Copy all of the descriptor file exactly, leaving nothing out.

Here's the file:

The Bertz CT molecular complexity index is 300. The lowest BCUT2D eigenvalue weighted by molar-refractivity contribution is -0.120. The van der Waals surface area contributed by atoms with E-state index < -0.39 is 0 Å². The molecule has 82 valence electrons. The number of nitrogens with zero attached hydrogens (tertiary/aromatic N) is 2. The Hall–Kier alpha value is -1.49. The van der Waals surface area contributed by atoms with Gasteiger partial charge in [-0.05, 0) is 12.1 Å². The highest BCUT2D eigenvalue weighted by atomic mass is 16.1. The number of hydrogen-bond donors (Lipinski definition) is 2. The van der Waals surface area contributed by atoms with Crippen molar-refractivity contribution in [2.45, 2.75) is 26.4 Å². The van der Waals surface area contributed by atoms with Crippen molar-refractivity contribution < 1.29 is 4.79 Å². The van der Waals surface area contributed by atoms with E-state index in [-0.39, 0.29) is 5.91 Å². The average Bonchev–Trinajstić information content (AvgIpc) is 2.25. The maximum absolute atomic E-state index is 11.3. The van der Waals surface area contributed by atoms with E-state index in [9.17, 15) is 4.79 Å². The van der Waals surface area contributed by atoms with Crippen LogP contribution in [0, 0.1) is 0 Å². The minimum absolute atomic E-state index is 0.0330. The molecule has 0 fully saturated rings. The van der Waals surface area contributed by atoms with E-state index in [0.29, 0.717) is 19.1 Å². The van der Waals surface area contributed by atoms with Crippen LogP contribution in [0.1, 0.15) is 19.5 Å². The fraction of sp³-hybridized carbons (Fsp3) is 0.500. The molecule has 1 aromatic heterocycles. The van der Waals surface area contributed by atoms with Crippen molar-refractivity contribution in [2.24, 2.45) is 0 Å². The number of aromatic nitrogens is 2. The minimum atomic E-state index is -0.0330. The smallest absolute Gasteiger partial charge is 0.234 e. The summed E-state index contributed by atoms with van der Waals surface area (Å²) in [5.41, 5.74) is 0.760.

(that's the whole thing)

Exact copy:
The Bertz CT molecular complexity index is 300. The lowest BCUT2D eigenvalue weighted by molar-refractivity contribution is -0.120. The van der Waals surface area contributed by atoms with E-state index < -0.39 is 0 Å². The molecule has 82 valence electrons. The number of nitrogens with zero attached hydrogens (tertiary/aromatic N) is 2. The Hall–Kier alpha value is -1.49. The van der Waals surface area contributed by atoms with Gasteiger partial charge in [-0.05, 0) is 12.1 Å². The highest BCUT2D eigenvalue weighted by atomic mass is 16.1. The number of hydrogen-bond donors (Lipinski definition) is 2. The van der Waals surface area contributed by atoms with Crippen molar-refractivity contribution in [2.45, 2.75) is 26.4 Å². The van der Waals surface area contributed by atoms with Crippen molar-refractivity contribution < 1.29 is 4.79 Å². The van der Waals surface area contributed by atoms with E-state index in [-0.39, 0.29) is 5.91 Å². The average Bonchev–Trinajstić information content (AvgIpc) is 2.25. The maximum absolute atomic E-state index is 11.3. The van der Waals surface area contributed by atoms with E-state index in [9.17, 15) is 4.79 Å². The van der Waals surface area contributed by atoms with Crippen LogP contribution in [0, 0.1) is 0 Å². The minimum absolute atomic E-state index is 0.0330. The molecule has 0 fully saturated rings. The van der Waals surface area contributed by atoms with E-state index in [0.29, 0.717) is 19.1 Å². The van der Waals surface area contributed by atoms with Crippen LogP contribution in [0.1, 0.15) is 19.5 Å². The fraction of sp³-hybridized carbons (Fsp3) is 0.500. The molecule has 1 aromatic heterocycles. The van der Waals surface area contributed by atoms with Crippen molar-refractivity contribution in [2.24, 2.45) is 0 Å². The number of aromatic nitrogens is 2. The minimum atomic E-state index is -0.0330. The smallest absolute Gasteiger partial charge is 0.234 e. The summed E-state index contributed by atoms with van der Waals surface area (Å²) in [5.41, 5.74) is 0.760.